Ouch! OPM Data Breach Creates Bipartisan Outrage

Update 7/10/15:  OPM Director Archuleta has resigned her position at OPM.  You can get some details at this PJ Media post.  Looks like the bipartisan tongue-lashing had an effect.

In case you’ve been asleep for the last few weeks, you are probably aware that the United States Office of Personnel Management experienced a cyber attack that compromised the personnel files of the US government.  That’s a lot of personnel files, if, by chance, y’all didn’t know.  If you aren’t caught up on how severe the attack really was, you can take a look at this Washington Times editorial.  WT says, in part:

THE OTHER shoe is expected to drop this week on the disastrous loss of confidential information from the databases of the Office of Personnel Management. The agency is expected to reveal the extent to which information from security investigations of current, former and prospective federal employees and contractors was compromised. The background checks often unearth sensitive and intimate matters, and the loss may put many at risk of blackmail. The agency is expected to reveal this week how many dossiers were taken, but reports suggest it was in the millions. The breach comes on top of a separate intrusion in which personally identifiable information on 4.2 million federal workers was filched from the OPM databases.

The US military is deeply concerned, as you can see if you take a look at this post at the Navy Times.  US service personnel are at risk as a result of the data breach.  From the Navy Times article:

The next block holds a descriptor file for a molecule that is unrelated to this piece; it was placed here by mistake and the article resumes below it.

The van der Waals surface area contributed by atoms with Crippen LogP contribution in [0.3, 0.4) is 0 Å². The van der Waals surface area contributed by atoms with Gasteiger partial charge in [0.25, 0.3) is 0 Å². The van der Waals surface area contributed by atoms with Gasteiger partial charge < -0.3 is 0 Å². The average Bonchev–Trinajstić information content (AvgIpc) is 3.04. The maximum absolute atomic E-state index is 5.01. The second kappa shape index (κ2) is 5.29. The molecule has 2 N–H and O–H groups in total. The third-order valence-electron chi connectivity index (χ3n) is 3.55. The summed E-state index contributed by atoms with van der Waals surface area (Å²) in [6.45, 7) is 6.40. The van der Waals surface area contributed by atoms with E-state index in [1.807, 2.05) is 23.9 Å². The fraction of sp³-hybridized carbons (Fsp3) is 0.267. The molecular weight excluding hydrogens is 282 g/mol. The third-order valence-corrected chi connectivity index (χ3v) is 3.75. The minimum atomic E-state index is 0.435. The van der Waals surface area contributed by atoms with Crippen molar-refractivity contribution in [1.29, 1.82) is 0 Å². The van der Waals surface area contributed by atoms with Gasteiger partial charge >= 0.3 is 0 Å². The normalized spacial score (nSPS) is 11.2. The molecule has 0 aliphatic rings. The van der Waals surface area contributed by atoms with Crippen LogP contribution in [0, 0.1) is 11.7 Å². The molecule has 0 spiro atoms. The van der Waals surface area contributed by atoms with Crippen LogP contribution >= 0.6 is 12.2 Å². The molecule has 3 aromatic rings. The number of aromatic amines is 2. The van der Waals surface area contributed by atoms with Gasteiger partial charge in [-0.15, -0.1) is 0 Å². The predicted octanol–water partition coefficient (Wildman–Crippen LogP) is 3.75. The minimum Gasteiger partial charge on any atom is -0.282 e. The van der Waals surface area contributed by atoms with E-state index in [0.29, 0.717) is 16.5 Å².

Given the scale of the breach as publicly disclosed by the Obama administration and OPM, it’s likely that the hackers obtained the SF-86 data of every military member who filled out the form on a computer, something that has been standard practice in Defense Department for well over a decade, said a retired senior intelligence community official who writes a blog under the pen name Victor Socotra.

The best that can be said for the OPM hack is that it has at least unified both US political parties in outrage; not only at the breach of what everyone agrees should have been secure files, but also at the way that OPM managers handled the crisis.   Roll Call has been following the House Oversight Committee hearings concerning the data hack, and they have posted a short highlight video of the hearings.  I’ll just say this by way of introducing the video:  I’m glad I wasn’t sitting in the hot seat for this one.

Since I know how much our readers like to see Trey Gowdy in action, I’m also embedding one of Trey’s turns at the microphone.